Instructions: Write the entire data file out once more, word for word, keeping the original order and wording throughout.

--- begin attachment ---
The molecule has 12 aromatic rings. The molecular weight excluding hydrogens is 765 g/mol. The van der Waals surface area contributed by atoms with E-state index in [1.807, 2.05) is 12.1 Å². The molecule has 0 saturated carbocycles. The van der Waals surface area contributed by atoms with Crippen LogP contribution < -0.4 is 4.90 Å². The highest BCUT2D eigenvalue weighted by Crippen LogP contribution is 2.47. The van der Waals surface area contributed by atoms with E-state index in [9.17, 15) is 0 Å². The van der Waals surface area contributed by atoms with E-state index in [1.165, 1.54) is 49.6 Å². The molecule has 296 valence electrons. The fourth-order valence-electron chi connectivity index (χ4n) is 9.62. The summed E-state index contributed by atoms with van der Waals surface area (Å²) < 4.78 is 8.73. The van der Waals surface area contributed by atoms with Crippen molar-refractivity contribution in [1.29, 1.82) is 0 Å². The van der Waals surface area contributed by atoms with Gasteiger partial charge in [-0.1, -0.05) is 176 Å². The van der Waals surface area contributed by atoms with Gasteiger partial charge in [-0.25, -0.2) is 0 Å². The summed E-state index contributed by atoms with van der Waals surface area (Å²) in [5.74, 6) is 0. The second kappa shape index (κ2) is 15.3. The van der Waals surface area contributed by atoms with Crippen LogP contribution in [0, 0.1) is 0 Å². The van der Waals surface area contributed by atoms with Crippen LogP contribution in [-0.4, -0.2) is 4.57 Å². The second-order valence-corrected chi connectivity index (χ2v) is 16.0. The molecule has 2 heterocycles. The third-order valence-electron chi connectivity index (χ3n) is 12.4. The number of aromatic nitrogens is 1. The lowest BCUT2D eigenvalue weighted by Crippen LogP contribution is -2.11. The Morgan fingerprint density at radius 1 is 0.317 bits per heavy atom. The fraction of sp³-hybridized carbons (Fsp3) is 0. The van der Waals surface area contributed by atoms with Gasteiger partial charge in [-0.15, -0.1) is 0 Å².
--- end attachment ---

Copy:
The molecule has 12 aromatic rings. The molecular weight excluding hydrogens is 765 g/mol. The van der Waals surface area contributed by atoms with E-state index in [1.807, 2.05) is 12.1 Å². The molecule has 0 saturated carbocycles. The van der Waals surface area contributed by atoms with Crippen LogP contribution < -0.4 is 4.90 Å². The highest BCUT2D eigenvalue weighted by Crippen LogP contribution is 2.47. The van der Waals surface area contributed by atoms with E-state index in [9.17, 15) is 0 Å². The van der Waals surface area contributed by atoms with E-state index in [1.165, 1.54) is 49.6 Å². The molecule has 296 valence electrons. The fourth-order valence-electron chi connectivity index (χ4n) is 9.62. The summed E-state index contributed by atoms with van der Waals surface area (Å²) < 4.78 is 8.73. The van der Waals surface area contributed by atoms with Crippen molar-refractivity contribution in [1.29, 1.82) is 0 Å². The van der Waals surface area contributed by atoms with Gasteiger partial charge in [-0.1, -0.05) is 176 Å². The van der Waals surface area contributed by atoms with Gasteiger partial charge in [-0.25, -0.2) is 0 Å². The summed E-state index contributed by atoms with van der Waals surface area (Å²) in [5.74, 6) is 0. The second kappa shape index (κ2) is 15.3. The van der Waals surface area contributed by atoms with Crippen LogP contribution in [0, 0.1) is 0 Å². The van der Waals surface area contributed by atoms with Crippen LogP contribution in [-0.4, -0.2) is 4.57 Å². The second-order valence-corrected chi connectivity index (χ2v) is 16.0. The molecule has 2 heterocycles. The third-order valence-electron chi connectivity index (χ3n) is 12.4. The number of aromatic nitrogens is 1. The lowest BCUT2D eigenvalue weighted by Crippen LogP contribution is -2.11. The Morgan fingerprint density at radius 1 is 0.317 bits per heavy atom. The fraction of sp³-hybridized carbons (Fsp3) is 0. The van der Waals surface area contributed by atoms with Gasteiger partial charge in [-0.15, -0.1) is 0 Å².